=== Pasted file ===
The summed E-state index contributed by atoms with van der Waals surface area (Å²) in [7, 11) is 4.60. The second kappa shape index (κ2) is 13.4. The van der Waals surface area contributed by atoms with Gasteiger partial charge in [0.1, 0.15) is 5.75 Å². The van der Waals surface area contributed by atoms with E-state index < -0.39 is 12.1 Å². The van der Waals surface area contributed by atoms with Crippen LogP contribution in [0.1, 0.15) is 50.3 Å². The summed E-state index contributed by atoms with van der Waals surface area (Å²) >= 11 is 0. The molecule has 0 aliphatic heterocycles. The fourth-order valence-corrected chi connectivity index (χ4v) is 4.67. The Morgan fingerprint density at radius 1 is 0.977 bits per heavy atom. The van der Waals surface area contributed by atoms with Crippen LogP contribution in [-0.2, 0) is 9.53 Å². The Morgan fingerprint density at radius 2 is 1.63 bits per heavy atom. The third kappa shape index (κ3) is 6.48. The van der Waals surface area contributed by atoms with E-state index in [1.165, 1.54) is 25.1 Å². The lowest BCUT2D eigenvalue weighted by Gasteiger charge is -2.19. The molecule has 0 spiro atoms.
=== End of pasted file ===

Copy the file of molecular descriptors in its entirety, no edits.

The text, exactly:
The summed E-state index contributed by atoms with van der Waals surface area (Å²) in [7, 11) is 4.60. The second kappa shape index (κ2) is 13.4. The van der Waals surface area contributed by atoms with Gasteiger partial charge in [0.1, 0.15) is 5.75 Å². The van der Waals surface area contributed by atoms with E-state index < -0.39 is 12.1 Å². The van der Waals surface area contributed by atoms with Crippen LogP contribution in [0.1, 0.15) is 50.3 Å². The summed E-state index contributed by atoms with van der Waals surface area (Å²) >= 11 is 0. The molecule has 0 aliphatic heterocycles. The fourth-order valence-corrected chi connectivity index (χ4v) is 4.67. The Morgan fingerprint density at radius 1 is 0.977 bits per heavy atom. The van der Waals surface area contributed by atoms with Crippen LogP contribution in [-0.2, 0) is 9.53 Å². The Morgan fingerprint density at radius 2 is 1.63 bits per heavy atom. The third kappa shape index (κ3) is 6.48. The van der Waals surface area contributed by atoms with E-state index in [1.165, 1.54) is 25.1 Å². The lowest BCUT2D eigenvalue weighted by Gasteiger charge is -2.19. The molecule has 0 spiro atoms.